The day offers the chance to join a big chorus of amateur singers to learn and perform Vivaldi’s famous Gloria. Open to all, all ages and all abilities, it comprises an all-day rehearsal followed by an evening performance.
“I am slowly handing over the reins to my sons,” Arthur says. “I think it is just a natural progression really. It certainly hasn’t been difficult. They have learnt a lot over the years and are certainly very capable, and really there is nothing quite like youth to inspire people. Most of the people that come along are of a particular generation, and youth will be great to have.
“My sons were all brought up on this actually. I remember doing Mendelssohn’s Hear My Prayer, and they were all there. I think Tom is excited at the thought of taking this on. He has helped me with the university chamber choir in the last year or so. He has had a lot of practice! He lives in London and is full time at Westminster Cathedral as a tenor. He sings with all the other major professional groups. He has always wanted to sing ever since he was a small boy as a chorister in Chichester.”
As for the choice of piece this year: “We have been looking at things we have done, and this is certainly a lollipop that attracts singers. Vivaldi’s Gloria is a sure winner. It is actually quite a short piece, but it has got that familiarity. It is very well known and people love the sound of it. It starts with a great buzz and has got great energy, but is also very reflective in parts.
“For the singers taking part, what is so important is to keep watching the conductor while keeping an eye on the score. Keep one eye on the pot and the other one up the chimney is what I say! If you don’t keep looking at the conductor, the whole thing can fall apart. It is full of energy, and it is all about the rhythm. If you don’t stay with it, you can be in trouble.
“It is usually the men that fall behind. They are usually situated behind the girls, and they take a bit of time. They tend not to watch. It’s an awfully-sexist thing to say, but they tend to do their own the thing. But they have their virtues. They are loud and they tend to have more confidence. Perhaps it is bravado. Maybe the confidence is not particularly well-founded!”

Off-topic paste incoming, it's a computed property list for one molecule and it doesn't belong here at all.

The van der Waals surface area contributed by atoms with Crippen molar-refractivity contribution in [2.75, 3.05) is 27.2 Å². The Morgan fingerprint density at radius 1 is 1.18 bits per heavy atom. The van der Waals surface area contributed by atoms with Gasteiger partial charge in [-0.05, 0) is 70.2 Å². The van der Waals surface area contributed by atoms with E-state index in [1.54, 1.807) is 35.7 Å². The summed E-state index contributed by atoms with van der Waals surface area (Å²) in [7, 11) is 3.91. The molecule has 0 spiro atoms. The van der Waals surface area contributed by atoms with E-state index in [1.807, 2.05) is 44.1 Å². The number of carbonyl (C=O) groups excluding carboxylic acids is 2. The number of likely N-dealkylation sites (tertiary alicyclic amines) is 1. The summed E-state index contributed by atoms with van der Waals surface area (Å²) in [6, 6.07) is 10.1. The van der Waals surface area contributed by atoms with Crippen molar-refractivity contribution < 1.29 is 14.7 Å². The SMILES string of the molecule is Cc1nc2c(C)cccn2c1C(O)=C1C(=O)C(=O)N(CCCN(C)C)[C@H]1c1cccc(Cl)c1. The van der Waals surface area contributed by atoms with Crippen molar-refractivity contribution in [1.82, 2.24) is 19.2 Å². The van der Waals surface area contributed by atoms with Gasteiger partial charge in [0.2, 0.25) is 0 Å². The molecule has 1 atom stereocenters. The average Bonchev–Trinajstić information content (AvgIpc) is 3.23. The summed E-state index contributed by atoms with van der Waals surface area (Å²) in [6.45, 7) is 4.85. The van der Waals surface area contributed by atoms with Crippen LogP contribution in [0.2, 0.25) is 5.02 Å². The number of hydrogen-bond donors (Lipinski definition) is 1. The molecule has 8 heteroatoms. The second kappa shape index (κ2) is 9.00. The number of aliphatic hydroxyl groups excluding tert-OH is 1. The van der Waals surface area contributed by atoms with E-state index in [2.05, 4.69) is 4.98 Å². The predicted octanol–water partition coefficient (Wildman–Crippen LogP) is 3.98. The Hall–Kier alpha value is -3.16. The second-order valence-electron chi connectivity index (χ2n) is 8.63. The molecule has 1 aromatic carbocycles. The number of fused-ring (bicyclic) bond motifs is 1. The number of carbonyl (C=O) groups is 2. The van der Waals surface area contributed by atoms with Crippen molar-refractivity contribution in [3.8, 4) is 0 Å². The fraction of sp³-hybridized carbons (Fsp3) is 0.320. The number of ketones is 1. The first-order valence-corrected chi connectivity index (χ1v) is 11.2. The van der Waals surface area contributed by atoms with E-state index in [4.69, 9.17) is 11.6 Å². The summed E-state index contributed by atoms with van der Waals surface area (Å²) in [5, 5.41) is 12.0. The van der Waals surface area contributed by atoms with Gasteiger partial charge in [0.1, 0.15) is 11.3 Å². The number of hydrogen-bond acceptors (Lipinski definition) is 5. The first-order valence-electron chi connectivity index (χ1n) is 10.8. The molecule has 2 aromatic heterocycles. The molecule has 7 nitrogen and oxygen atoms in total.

But it will be Tom’s role on the day – and on the night – to bring it all together.
Arthur, who will be one of the sectional rehearsal leaders during the day, is promising a great atmosphere throughout, with, as always, one of the great fun points being the vocal warm-ups at the start of the day before the men and women go their separate ways for rehearsals. In the afternoon, they reunite under Tom’s baton.
Lunch, tea and coffee available and free parking. Start time for singers: 10am; start time for audience 7.30pm. Singers application forms from the box office or telephone Polly Robson on 01243 823481 or [email protected] Tickets £20 for singers; £5 audience; children free. It is possible to sign up on the day, but you would have to bring your own lunch if you do so.
n Arthur’s second contribution to the festival will be to direct Chichester Chorale as they return with a concert of choral gems at their favourite venue with a concert in Boxgrove Priory on Wednesday, July 6 at 7.30pm.
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